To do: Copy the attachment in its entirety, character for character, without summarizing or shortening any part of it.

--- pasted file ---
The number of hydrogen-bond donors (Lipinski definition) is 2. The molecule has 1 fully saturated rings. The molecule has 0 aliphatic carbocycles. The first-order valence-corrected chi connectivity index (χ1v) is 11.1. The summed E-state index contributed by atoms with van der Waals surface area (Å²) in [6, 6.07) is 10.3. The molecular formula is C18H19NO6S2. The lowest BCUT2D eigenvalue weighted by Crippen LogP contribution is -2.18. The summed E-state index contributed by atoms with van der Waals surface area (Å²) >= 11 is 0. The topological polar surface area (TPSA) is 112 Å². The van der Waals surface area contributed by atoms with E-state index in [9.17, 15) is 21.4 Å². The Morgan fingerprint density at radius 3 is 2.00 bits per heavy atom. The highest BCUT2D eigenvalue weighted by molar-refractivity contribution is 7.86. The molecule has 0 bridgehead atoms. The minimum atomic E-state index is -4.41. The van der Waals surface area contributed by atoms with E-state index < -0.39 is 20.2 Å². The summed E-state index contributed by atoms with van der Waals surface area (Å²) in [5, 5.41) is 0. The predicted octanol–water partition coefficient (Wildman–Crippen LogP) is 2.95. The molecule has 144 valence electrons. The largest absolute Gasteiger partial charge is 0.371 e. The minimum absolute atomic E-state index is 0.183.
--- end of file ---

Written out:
The number of hydrogen-bond donors (Lipinski definition) is 2. The molecule has 1 fully saturated rings. The molecule has 0 aliphatic carbocycles. The first-order valence-corrected chi connectivity index (χ1v) is 11.1. The summed E-state index contributed by atoms with van der Waals surface area (Å²) in [6, 6.07) is 10.3. The molecular formula is C18H19NO6S2. The lowest BCUT2D eigenvalue weighted by Crippen LogP contribution is -2.18. The summed E-state index contributed by atoms with van der Waals surface area (Å²) >= 11 is 0. The topological polar surface area (TPSA) is 112 Å². The van der Waals surface area contributed by atoms with E-state index in [9.17, 15) is 21.4 Å². The Morgan fingerprint density at radius 3 is 2.00 bits per heavy atom. The highest BCUT2D eigenvalue weighted by molar-refractivity contribution is 7.86. The molecule has 0 bridgehead atoms. The minimum atomic E-state index is -4.41. The van der Waals surface area contributed by atoms with E-state index < -0.39 is 20.2 Å². The summed E-state index contributed by atoms with van der Waals surface area (Å²) in [5, 5.41) is 0. The predicted octanol–water partition coefficient (Wildman–Crippen LogP) is 2.95. The molecule has 144 valence electrons. The largest absolute Gasteiger partial charge is 0.371 e. The minimum absolute atomic E-state index is 0.183.